Dec 14

Hydrodec Re-refines Transformer Oils and Removes PCB Contaminants
Hydrodec is a London, UK based firm that recovers oil from electrical transformers. The firm trades on the London Stock Exchange under the ticker HYR. The company was born in 2001 in Australia, launched on the LSE in 2004, and opened its first plant in Australia in 2006. A second plant opened in the US in 2008, and the firm recently signed a joint-venture agreement with a Japanese firm to a construct a processing facility in Japan.

Electrical transformers throughout the world require special oil, known as transformer oil, for insulation and cooling. Transformer oils are highly and engineered, and are an essential part of the functioning of the transformer. However, they are subject to breakdown from thermal stress, and therefore require periodic replacement. Some oils can be sold into a secondary market and used for a variety of purposes as lower grade oils. In many cases, however, transformer oils are contaminated with PCBs and therefore cannot be reused.

Hydrodec buys used transformer oils on a spot market. It then uses its own patented process to re-refine transformer oils. The re-refined oils are then sold back into the higher value market for transformer oils, instead of into lower value markets. The process allows indefinite re-refining of transformer oils, reducing the demand for new oil production for transformers. The firm also has a patented process that removes PCBs from transformer oils, eliminating the necessity to dispose the contaminated oil. A critical benefit of Hydrodec’s refining process is that it produces no hazardous by-products. Even PCBs are entirely broken down and rendered harmless.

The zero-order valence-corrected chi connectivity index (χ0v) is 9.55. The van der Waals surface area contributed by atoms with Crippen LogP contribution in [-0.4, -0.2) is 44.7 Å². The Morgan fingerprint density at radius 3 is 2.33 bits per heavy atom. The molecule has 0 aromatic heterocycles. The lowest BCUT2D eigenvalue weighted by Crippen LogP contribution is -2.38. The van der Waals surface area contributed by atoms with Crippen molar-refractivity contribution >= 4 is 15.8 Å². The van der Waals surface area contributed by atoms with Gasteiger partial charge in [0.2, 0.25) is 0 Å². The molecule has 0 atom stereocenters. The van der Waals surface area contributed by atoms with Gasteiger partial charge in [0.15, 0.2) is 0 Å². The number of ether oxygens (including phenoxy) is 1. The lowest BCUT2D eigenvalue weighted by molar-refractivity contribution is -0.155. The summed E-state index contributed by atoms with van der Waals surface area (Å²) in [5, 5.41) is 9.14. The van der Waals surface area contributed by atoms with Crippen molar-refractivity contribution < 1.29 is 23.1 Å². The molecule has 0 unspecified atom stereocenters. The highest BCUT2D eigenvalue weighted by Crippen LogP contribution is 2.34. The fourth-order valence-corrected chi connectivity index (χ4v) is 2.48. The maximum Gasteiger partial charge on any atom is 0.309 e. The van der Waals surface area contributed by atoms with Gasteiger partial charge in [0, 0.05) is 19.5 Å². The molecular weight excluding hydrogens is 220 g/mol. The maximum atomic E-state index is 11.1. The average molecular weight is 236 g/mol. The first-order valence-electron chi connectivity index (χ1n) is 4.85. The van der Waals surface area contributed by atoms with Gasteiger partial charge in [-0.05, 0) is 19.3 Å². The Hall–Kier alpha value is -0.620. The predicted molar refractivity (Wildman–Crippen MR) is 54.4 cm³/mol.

Both the Australian and US facilities serve both local and export markets, and grew total volumes by nearly 100 percent from 2009 to 2010. The firm only recently received regulatory approval in the US for its PCB process. It expects that approval will create higher volumes in the near future.

Since June, the price has, despite the crash in the Euro, risen by 25%

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